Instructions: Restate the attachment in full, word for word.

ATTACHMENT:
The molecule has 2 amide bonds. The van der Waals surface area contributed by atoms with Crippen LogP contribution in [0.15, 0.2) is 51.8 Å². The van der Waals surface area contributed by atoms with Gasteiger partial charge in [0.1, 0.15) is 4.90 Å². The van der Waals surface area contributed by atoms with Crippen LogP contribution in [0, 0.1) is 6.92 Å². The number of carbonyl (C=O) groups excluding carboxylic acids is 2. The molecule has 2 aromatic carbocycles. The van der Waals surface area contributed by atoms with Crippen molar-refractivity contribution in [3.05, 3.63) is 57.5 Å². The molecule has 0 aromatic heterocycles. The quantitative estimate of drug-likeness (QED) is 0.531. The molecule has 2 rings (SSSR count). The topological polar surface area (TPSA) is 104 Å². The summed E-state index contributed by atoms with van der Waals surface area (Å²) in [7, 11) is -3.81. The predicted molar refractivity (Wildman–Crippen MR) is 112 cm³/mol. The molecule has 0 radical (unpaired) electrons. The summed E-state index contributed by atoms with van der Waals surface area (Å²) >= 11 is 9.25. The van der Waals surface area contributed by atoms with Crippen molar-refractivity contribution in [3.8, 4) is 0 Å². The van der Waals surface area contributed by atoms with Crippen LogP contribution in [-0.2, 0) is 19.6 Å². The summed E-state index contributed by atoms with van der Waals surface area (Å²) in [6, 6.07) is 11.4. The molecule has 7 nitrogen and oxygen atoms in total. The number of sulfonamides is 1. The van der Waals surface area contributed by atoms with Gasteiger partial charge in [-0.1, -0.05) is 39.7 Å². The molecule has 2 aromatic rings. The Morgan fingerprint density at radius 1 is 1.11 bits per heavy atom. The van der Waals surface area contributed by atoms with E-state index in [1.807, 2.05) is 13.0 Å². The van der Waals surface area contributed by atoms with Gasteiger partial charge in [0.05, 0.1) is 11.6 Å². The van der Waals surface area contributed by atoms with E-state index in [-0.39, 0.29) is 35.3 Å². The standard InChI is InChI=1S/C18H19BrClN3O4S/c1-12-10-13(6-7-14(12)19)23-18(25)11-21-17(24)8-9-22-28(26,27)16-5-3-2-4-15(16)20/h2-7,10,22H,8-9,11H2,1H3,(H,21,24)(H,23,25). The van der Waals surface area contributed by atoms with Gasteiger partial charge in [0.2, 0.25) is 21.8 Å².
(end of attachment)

The molecule has 2 amide bonds. The van der Waals surface area contributed by atoms with Crippen LogP contribution in [0.15, 0.2) is 51.8 Å². The van der Waals surface area contributed by atoms with Gasteiger partial charge in [0.1, 0.15) is 4.90 Å². The van der Waals surface area contributed by atoms with Crippen LogP contribution in [0, 0.1) is 6.92 Å². The number of carbonyl (C=O) groups excluding carboxylic acids is 2. The molecule has 2 aromatic carbocycles. The van der Waals surface area contributed by atoms with Crippen molar-refractivity contribution in [3.05, 3.63) is 57.5 Å². The molecule has 0 aromatic heterocycles. The quantitative estimate of drug-likeness (QED) is 0.531. The molecule has 2 rings (SSSR count). The topological polar surface area (TPSA) is 104 Å². The summed E-state index contributed by atoms with van der Waals surface area (Å²) in [7, 11) is -3.81. The predicted molar refractivity (Wildman–Crippen MR) is 112 cm³/mol. The molecule has 0 radical (unpaired) electrons. The summed E-state index contributed by atoms with van der Waals surface area (Å²) >= 11 is 9.25. The van der Waals surface area contributed by atoms with Crippen molar-refractivity contribution in [3.8, 4) is 0 Å². The van der Waals surface area contributed by atoms with Crippen LogP contribution in [-0.2, 0) is 19.6 Å². The summed E-state index contributed by atoms with van der Waals surface area (Å²) in [6, 6.07) is 11.4. The molecule has 7 nitrogen and oxygen atoms in total. The number of sulfonamides is 1. The van der Waals surface area contributed by atoms with Gasteiger partial charge in [-0.1, -0.05) is 39.7 Å². The molecule has 2 aromatic rings. The Morgan fingerprint density at radius 1 is 1.11 bits per heavy atom. The van der Waals surface area contributed by atoms with E-state index in [1.807, 2.05) is 13.0 Å². The van der Waals surface area contributed by atoms with Gasteiger partial charge in [0.05, 0.1) is 11.6 Å². The van der Waals surface area contributed by atoms with E-state index in [-0.39, 0.29) is 35.3 Å². The standard InChI is InChI=1S/C18H19BrClN3O4S/c1-12-10-13(6-7-14(12)19)23-18(25)11-21-17(24)8-9-22-28(26,27)16-5-3-2-4-15(16)20/h2-7,10,22H,8-9,11H2,1H3,(H,21,24)(H,23,25). The van der Waals surface area contributed by atoms with Gasteiger partial charge in [0.2, 0.25) is 21.8 Å².